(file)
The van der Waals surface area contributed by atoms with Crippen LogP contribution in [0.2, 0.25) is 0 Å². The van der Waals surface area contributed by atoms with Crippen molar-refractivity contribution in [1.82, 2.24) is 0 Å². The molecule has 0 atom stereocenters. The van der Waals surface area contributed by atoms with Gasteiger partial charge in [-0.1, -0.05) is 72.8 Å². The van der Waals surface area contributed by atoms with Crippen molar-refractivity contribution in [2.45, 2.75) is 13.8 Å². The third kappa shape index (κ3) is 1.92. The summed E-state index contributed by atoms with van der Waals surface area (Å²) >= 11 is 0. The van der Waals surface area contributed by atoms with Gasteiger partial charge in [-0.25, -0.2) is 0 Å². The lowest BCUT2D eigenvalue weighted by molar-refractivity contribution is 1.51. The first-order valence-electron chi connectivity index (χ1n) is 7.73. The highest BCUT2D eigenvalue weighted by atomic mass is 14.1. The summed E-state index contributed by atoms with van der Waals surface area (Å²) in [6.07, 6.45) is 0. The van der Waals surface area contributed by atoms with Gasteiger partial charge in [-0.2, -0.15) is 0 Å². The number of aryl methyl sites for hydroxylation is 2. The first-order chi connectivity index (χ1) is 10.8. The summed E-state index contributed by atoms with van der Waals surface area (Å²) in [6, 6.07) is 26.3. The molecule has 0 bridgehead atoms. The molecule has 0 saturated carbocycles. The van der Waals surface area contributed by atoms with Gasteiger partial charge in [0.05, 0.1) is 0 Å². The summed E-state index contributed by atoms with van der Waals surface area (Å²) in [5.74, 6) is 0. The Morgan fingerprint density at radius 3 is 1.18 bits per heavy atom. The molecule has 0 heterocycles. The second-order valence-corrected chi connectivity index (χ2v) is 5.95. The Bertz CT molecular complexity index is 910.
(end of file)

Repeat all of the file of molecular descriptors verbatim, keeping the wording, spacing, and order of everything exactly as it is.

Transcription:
The van der Waals surface area contributed by atoms with Crippen LogP contribution in [0.2, 0.25) is 0 Å². The van der Waals surface area contributed by atoms with Crippen molar-refractivity contribution in [1.82, 2.24) is 0 Å². The molecule has 0 atom stereocenters. The van der Waals surface area contributed by atoms with Gasteiger partial charge in [-0.1, -0.05) is 72.8 Å². The van der Waals surface area contributed by atoms with Crippen molar-refractivity contribution in [2.45, 2.75) is 13.8 Å². The third kappa shape index (κ3) is 1.92. The summed E-state index contributed by atoms with van der Waals surface area (Å²) >= 11 is 0. The van der Waals surface area contributed by atoms with Gasteiger partial charge in [-0.25, -0.2) is 0 Å². The lowest BCUT2D eigenvalue weighted by molar-refractivity contribution is 1.51. The first-order valence-electron chi connectivity index (χ1n) is 7.73. The highest BCUT2D eigenvalue weighted by atomic mass is 14.1. The summed E-state index contributed by atoms with van der Waals surface area (Å²) in [6.07, 6.45) is 0. The van der Waals surface area contributed by atoms with Gasteiger partial charge in [-0.2, -0.15) is 0 Å². The number of aryl methyl sites for hydroxylation is 2. The first-order chi connectivity index (χ1) is 10.8. The summed E-state index contributed by atoms with van der Waals surface area (Å²) in [6, 6.07) is 26.3. The molecule has 0 bridgehead atoms. The molecule has 0 saturated carbocycles. The van der Waals surface area contributed by atoms with Gasteiger partial charge in [0.05, 0.1) is 0 Å². The summed E-state index contributed by atoms with van der Waals surface area (Å²) in [5.74, 6) is 0. The Morgan fingerprint density at radius 3 is 1.18 bits per heavy atom. The molecule has 0 heterocycles. The second-order valence-corrected chi connectivity index (χ2v) is 5.95. The Bertz CT molecular complexity index is 910.